Yet out of this time of tension came some exciting art and culture
through Europe. Throughout the 1920's Berlin challenged Paris as
cultural capital of Europe, with new and significant developments in
painting, architecture, cinema design and many other fields. This did
not help the reputation of the Weimar republic, however in the eyes if
the right wing critics, its artists were declining traditional German
values

Before the war most German art had been detached from everyday life.
In contrast most Weimar artists tried to show everyday life, they
wanted to be understood by ordinary people, and they believed that art
should comment on the society of the time. This new approach was given
the name 'Neue Sachlichkeit' or 'new objective' because artists tried
to portray society in an objective way.

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This was a golden age for cinema with its best-known director Fritz
Lang producing epic films such as Metropolis, which was the most
technically advanced film of the decade. This suggested Germany had
capabilities to follow big countries and achieve a boom in the
economy, as this had already worked for the USA at this time. It would
also give Germany a lot of Reputation.

A new group of architects and designers emerged called the Bauhaus.
They designed anything from chairs built in cupboards and cigarette
kiosks to town halls and enormous housing estates. Their slogan was
'art and technology a new unity'. Their approach was very different
from elaborate and decretive style pf pre war Germany.

Theatre and opera had long attracted large audiences in Germany, but
most performances were of classical works. In the 1920s these gave way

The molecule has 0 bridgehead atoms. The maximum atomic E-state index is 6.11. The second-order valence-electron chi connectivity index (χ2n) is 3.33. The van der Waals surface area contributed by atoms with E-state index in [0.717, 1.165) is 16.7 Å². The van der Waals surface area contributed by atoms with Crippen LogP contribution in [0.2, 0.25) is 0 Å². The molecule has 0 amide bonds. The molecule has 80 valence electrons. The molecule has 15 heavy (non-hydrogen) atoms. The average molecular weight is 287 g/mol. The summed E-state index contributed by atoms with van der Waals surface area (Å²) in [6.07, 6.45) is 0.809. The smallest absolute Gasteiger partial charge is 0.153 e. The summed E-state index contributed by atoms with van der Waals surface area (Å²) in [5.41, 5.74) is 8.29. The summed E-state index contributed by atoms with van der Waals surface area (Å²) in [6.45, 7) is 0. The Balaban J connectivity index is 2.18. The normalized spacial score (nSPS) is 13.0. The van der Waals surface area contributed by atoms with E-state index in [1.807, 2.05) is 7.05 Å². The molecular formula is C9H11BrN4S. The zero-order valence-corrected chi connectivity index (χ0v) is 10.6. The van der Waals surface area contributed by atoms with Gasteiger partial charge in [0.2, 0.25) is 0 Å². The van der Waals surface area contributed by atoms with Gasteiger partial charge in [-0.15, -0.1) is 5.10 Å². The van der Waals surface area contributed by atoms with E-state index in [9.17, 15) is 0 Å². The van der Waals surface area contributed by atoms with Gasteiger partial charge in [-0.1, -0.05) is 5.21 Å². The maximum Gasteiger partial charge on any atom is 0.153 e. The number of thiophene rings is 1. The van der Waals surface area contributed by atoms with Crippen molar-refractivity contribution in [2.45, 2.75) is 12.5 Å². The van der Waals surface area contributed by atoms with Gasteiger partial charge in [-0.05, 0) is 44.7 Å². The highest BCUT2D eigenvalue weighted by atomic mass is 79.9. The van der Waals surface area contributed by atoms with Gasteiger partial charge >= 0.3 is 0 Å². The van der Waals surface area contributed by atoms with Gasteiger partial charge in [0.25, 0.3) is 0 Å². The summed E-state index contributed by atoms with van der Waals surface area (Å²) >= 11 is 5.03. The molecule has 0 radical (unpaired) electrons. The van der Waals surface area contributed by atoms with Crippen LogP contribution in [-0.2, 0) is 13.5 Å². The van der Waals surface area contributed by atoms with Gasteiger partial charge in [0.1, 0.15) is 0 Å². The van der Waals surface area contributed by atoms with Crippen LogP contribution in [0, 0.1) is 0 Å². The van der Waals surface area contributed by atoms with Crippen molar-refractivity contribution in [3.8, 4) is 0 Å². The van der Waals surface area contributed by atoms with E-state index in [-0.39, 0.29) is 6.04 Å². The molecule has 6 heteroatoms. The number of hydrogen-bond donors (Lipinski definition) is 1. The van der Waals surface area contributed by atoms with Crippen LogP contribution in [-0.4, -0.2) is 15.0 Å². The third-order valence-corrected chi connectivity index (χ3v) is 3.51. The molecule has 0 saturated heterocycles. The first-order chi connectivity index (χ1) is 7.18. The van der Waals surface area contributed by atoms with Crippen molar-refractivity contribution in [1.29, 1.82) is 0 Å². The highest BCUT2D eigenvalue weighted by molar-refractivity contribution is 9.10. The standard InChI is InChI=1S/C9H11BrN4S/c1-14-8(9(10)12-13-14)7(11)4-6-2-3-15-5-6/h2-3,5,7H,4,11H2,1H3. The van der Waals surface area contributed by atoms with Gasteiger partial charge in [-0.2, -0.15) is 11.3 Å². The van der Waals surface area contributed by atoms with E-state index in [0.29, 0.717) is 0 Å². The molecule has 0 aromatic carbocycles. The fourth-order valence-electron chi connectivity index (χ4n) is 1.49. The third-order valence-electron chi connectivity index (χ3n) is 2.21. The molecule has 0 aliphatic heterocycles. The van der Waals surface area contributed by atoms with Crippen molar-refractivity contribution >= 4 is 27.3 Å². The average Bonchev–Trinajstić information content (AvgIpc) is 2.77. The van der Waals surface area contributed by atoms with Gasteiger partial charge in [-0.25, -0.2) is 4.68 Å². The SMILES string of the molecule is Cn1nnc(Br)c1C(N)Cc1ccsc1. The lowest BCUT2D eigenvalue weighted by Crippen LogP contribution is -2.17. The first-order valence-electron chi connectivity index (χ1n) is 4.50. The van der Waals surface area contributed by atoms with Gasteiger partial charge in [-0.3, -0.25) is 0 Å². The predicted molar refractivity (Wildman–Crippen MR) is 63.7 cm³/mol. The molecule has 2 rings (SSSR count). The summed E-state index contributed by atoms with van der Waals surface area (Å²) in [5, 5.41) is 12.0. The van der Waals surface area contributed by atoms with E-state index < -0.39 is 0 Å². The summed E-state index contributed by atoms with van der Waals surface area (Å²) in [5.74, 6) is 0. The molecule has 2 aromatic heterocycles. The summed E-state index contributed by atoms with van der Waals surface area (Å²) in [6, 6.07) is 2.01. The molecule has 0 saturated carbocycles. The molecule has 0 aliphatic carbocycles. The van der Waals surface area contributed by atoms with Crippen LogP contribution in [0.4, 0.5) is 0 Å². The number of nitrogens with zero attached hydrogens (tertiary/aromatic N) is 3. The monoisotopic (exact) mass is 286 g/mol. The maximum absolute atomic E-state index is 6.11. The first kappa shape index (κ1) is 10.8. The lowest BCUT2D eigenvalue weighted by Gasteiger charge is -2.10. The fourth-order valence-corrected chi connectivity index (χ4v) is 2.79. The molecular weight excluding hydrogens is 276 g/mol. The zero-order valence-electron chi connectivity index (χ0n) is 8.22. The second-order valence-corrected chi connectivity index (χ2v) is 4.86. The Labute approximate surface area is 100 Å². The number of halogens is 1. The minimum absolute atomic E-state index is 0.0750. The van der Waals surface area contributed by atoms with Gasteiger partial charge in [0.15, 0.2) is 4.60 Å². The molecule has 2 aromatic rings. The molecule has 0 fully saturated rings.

to Zeittheater and Zeitoper, literally theatre and opera 'of the
time'. These works were set in society of the time and included
greater realism.

Berlin became famous for its nightlife. Alongside the theatre and the
cinemas was a vibrant nightclub scene with daring floor shows. This
obviously attracted public from other sides of the country especially
to the city. This would have generated more publicity and therefore
many would have known of Germany's culture life.

All these different lives that opened up gave impression Germany was a
very vibrant and creative society. However as with so many other
features of Weimar Germany, there was tension and conflict just below
the surface. On the whole the daring lifestyle and ideas which
characterised 1920's Berlin were not to be found in other parts of
Germany, where people were shocked by liberal attitudes. Berlin was
seen as sleazy corrupt and sex obsessed.

By the 1930s many of the artists featured had been forced to flee from
Germany, despised or threatened by the Nazis.

Using my own knowledge I know that the Weimar Republic had believed in
Individualism similarly to the Americans at this time to generate a
better Germany, however Nazis were against the idea of Individualism
and believed they had to get rid of it, the Nazis were a very dominant
force and had gained vast support following the ideas that
individualism was wrong. This is how many of these artists were forced
to flee among the hatred they faced.

Therefore during the Weimar 1924-29 period it wasn't as it all seemed.
It wasn't necessary a golden age as the vibrant culture didn't gain
much support. Although Berlin had established itself as the cultural
capital it did not have the full support of its own people which led
to the collapse of this. It wasn't as strong. So what the Weimar saw
as an exciting and creative place, the public and foreigners saw as
rotten and corrupt.